The second interim U.S. Attorney for the Northern District was sworn into office Wednesday to temporarily fill the job that was left open when former U.S. Attorney Jim Greenlee retired last year.
Chief Judge Michael P. Mills, on behalf of the judges for the Northern District of Mississippi, announced the appointment of John Marshall Alexander as Interim U.S. Attorney, effective Dec. 28. Mills swore Alexander into office on Wednesday morning at the Federal Courthouse in Oxford. (December 23, 2010, Page 2A)
Lafayette County Sheriff’s Department investigators arrested two men they say are responsible for stealing almost $15,000 worth of car audio and video equipment from the local business, Bump in Da Trunk.
Charged with burglary are Blaine Everette Burrell, 18, of Oxford and Kyle McGrath Rogers, 23, who has been living between Oxford and Water Valley in recent months.
Winning the Oxford Police Department’s Officer of the Year is not only an honor for Lt. Chris Robertson, he believes it’s one of the highest honors a police officer can hope to gain.
Robertson was given the award last week during OPD’s annual Christmas party and awards banquet. He was one of several awards given out that evening. (December 21, 2010, Page 1)
The national “Over the limit. Under arrest” campaign kicked off Thursday with the Mississippi Highway Patrol and local law enforcement agencies joining together to crack down on impaired driving.
The blitz will continue through Jan. 3. MHP will deploy extra manpower on Mississippi’s highways and set up checkpoints to stop drunk driving. The Oxford Police Department and Lafayette County Sheriff’s Department will be working along side of MHP to make sure the roads are safe in the city and the county. (December 20, 2010, Page 1)
An FBI agent in Oxford claims a former federal prosecutor and a political blogger made false statements against him in a book they wrote about the judicial bribery scandal involving former trial attorney Richard “Dickie” Scruggs.
Oxford attorney Christi McCoy filed the suit on Dec. 2 in Lafayette County Circuit Court on behalf of her client, Philip Halbert “Hal” Neilson.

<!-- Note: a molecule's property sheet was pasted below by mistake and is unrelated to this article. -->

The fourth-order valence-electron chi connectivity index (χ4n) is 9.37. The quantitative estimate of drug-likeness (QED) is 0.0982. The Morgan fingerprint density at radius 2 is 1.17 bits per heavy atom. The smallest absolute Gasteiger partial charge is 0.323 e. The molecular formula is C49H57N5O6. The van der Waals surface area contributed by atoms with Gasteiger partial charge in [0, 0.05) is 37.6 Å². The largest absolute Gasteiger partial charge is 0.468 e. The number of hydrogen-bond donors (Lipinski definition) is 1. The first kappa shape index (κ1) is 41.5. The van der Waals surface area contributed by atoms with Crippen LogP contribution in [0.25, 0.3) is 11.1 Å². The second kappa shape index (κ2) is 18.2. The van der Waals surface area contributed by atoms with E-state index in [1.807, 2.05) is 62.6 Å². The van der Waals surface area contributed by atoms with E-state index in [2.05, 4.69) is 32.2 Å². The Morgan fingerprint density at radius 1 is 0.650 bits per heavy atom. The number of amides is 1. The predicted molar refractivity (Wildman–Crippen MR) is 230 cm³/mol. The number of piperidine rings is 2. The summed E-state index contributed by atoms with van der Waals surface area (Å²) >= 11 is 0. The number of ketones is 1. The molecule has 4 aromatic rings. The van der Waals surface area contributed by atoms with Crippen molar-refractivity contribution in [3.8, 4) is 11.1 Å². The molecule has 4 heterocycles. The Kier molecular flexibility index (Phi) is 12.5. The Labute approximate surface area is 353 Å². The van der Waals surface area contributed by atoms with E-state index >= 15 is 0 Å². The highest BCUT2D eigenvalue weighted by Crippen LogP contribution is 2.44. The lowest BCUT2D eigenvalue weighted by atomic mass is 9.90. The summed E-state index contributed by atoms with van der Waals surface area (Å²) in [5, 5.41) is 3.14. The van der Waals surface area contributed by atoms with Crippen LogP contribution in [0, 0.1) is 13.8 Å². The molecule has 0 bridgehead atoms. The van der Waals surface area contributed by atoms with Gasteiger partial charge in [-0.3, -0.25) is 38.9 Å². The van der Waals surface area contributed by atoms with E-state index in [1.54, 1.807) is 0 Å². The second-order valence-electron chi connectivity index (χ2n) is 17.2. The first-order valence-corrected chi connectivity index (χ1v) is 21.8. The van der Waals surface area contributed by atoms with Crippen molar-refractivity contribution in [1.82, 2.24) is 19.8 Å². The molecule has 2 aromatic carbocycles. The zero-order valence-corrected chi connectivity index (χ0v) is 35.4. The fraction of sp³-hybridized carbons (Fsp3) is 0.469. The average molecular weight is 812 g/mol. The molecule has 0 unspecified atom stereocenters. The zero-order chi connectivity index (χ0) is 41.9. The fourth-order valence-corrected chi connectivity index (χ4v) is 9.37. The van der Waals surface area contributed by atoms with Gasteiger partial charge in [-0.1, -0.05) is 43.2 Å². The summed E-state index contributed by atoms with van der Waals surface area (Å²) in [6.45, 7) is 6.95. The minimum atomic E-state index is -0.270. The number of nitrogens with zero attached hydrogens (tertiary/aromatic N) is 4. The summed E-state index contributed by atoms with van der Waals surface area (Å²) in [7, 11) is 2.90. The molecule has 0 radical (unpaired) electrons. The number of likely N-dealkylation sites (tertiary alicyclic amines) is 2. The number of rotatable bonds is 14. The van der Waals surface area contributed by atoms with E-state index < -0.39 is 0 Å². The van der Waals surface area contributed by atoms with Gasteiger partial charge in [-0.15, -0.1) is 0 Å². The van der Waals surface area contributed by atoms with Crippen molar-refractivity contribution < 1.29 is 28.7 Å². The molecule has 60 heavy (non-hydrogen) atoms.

The suit names authors Tom Dawson and Alan Lange and the publishing company, The Pediment Group, and claims in the book, “King of Torts,” Dawson, a retired U.S. assistant attorney, lied and made slanderous statements about Neilson in his book in retaliation for Neilson filing an official complaint against Dawson in 2001. (December 10, 2010, Page 2A)
Convicted killer Anthony Jenkins is up for parole for the third time. In July 1985, he shot and killed 4-year-old James Neal Freeman, son of Bobby and Debi Freeman of the College Hill area. The Freeman’s are protesting his release and are asking others to send letters protesting his release to the Mississippi Parole Board. (December 10, 2010, Page 1A)
The Lafayette County Metro Narcotics Unit has arrested 21 people in the past six weeks on various drug-related charges. The arrests were part of an ongoing investigation into drug sales in the community. Nine of those arrested were University of Mississippi students, according to the Narcotics Unit.
See the list of names of those arrested in today’s EAGLE. (December 9, 2010, Page 2)
For the second time this year, Arseniy Parshikov’s custom car stereo installment business has fallen victim to burglars who have stolen thousands of dollars in stereo equipment.
Sometime on Sunday, someone broke into Bump in Da Trunk, located on College Hill Switch, and stole $10,000 to $15,000 worth of electronics, Lafayette County Sheriff’s Department investigator Scott Hill said. Because of the “insanity,” Parshikov said he has decided to close the doors to his car audio and video equipment businesses and become a mobile business. (December 3, 2010, Page 2A)
Lafayette County Sheriff’s investigators were kept hopping last year as home burglaries increased rapidly throughout the holiday season.
Investigator Scott Mills said while less burglaries have occurred in the county compared to this time last year, he expects things to pick up quickly. Many of the recent burglaries show some signs of semblance, however Mills said he and the other investigators aren’t sure they are all related. (December 2, 2010, Page 1A)
The U.S. Court of Appeals for the Fifth Circuit reversed a lower court’s decision to deny a motion to suppress evidence discovered by Oxford Police Department officers during a malicious mischief investigation in 2007.
OPD officers pulled over a vehicle seen leaving the area where someone had thrown something at a window in an apartment complex. Drugs and a firearm were found in the vehicle and Cahafer Benjamin and Kao Wokoma were indicted on drug and firearm charges.
The two men filed a motion with the U.S. District Court to suppress the evidence, claiming the officer has no reasonable suspicious to stop the vehicle. The lower court denied the motion, however, on Monday the Court of Appeals reversed their conviction and overturned the denial to suppress the evidence. (November 30, 2010, Page 2)